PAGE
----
If substituting with bought pizza sauce, bring sauce to a simmer to thicken a little.

One pizza will require about 5 Tbsp. pizza sauce. 

Cooking Pizza

Preheat barbeque or oven to 500°F. If using the oven position the rack in the centre of the oven. 

The barbeque is really the best way to cook thin-crust pizza because it gives a smoky flavour that parallels the taste of pizza cooked in a wood-burning oven.

Cook pizza for about 7 –10 minutes, depending on the amount of toppings. When cooking pizza on the barbeque keep the lid close.

Pizza is done when the edges are dark brown and crispy looking, the bottom golden brown and the cheese on top melted and bubbling everywhere.

Cool for a few minutes before cutting.

Pizza Topping Tips

For best results top pizza in the following order:

  • No matter what, give the thin crust pizza dough a light brush of olive oil before adding any toppings.
  • Spread a light base layer of pizza sauce, pesto reference or goat cheese spread reference as well as anything that could potentially dry out from the high heat of cooking, such as spinach leaves, basil leaves, meat or sliced mushrooms.
  • Layer with grated or crumbled cheese and keep in mind that cheese expands when melted.
  • Finish the top with everything else you desire plus a little fresh cracked black pepper.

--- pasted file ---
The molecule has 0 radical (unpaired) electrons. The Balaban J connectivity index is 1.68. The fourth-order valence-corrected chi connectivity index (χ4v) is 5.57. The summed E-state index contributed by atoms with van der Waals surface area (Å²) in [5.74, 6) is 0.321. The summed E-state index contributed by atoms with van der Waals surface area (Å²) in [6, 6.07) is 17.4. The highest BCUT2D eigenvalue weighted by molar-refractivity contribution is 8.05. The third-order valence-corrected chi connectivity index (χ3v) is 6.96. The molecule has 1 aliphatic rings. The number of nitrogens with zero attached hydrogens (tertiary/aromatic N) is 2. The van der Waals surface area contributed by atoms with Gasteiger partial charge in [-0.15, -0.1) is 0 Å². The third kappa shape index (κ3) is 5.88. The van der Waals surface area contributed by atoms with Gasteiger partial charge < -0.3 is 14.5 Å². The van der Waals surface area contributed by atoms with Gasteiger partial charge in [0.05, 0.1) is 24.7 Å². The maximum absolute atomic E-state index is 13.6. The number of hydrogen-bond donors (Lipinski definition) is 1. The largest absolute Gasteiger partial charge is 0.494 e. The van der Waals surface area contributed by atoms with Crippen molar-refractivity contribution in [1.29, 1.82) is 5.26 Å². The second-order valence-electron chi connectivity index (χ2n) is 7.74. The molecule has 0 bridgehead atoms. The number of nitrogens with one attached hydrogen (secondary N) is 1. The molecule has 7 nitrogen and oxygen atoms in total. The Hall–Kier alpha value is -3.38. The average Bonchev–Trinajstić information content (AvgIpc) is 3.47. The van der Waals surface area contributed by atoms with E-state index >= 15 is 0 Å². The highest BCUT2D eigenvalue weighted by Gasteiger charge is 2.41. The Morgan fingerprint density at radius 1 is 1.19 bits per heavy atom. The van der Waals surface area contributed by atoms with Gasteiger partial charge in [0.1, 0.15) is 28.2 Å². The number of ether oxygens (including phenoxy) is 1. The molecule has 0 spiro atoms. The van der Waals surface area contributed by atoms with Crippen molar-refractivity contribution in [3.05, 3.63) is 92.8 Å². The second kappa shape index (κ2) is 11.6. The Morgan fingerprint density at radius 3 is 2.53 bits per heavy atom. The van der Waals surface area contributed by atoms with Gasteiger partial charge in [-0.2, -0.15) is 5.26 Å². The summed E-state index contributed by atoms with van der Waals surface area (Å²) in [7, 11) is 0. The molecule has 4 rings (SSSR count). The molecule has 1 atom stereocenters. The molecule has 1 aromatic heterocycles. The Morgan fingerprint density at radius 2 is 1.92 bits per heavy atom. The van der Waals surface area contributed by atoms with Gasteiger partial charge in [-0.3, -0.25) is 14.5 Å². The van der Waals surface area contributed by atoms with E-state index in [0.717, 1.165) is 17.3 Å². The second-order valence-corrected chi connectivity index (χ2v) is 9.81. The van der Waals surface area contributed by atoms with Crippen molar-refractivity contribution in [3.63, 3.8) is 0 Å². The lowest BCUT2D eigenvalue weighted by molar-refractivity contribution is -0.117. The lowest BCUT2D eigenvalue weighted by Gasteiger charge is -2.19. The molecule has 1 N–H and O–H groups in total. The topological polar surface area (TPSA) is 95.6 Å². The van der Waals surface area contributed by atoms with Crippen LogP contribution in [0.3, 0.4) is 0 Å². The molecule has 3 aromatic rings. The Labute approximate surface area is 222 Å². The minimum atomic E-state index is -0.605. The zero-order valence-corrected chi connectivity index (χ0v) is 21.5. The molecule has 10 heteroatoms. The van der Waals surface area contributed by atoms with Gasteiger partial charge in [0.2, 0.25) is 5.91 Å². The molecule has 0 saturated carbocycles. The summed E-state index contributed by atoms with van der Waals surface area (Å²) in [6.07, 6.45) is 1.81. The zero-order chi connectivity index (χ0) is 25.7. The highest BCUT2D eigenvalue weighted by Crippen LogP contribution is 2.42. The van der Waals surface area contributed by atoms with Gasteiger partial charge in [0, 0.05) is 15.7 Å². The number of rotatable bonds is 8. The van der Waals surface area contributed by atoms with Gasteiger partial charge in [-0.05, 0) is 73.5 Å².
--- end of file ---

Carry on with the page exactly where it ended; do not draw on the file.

Meat Topping Suggestions: Capicolla ham, pepperoni, prosciutto, shredded roasted chicken, baby shrimp, smoked salmon

Cheese Topping Suggestions: Mozzarella, Provolone, Parmesan, Asiago, Goat, Gorgonzola, etcetera. 

Other Topping Suggestions: Sliced mushrooms, hot banana peppers, sliced cherry tomatoes, basil leaves, spinach, chopped artichokes, julienne roasted peppers, caramelized onions, grilled zucchini reference, pineapple, toasted pine nuts, etcetera.

Favourite Pizza Types

  • Classic Margarita Pizza, simple and delicious. Composed of tomato pizza sauce, a layer of basil leaves, grated mozzarella cheese, grated parmesan cheese, thinly sliced grape or cherry tomatoes, a pinch of salt and freshly cracked black pepper. I always add dots of goat cheese on top because it’s fabulous.
  • Spinach, Pepperoni and Hot Banana Pepper Pizza, one of my favourites. This pizza has a thin tomato pizza sauce base, a layer of spinach leaves, topped with thinly sliced pepperoni, with a sprinkle of mozzarella cheese and finished with hot banana peppers. Add sliced mushrooms if you like, they pair well with the other toppings.
  • Capicolla ham over tomato sauce base with roasted bell peppers, thinly sliced apples and cheese.
  • Gorgonzola cheese, pear and pine nut pizza, a favourite wood-burning oven cooked pizza from Cilantro, one of my Uncle & Aunt’s popular trendy restaurants (located at 338 – 17 Avenue S.W. Calgary, Alberta). Composed of a basil pesto base, topped with thinly sliced poached pears (canned pears, drained from juice, works well), dots of gorgonzola cheese, roasted pine nuts and fresh cracked black pepper.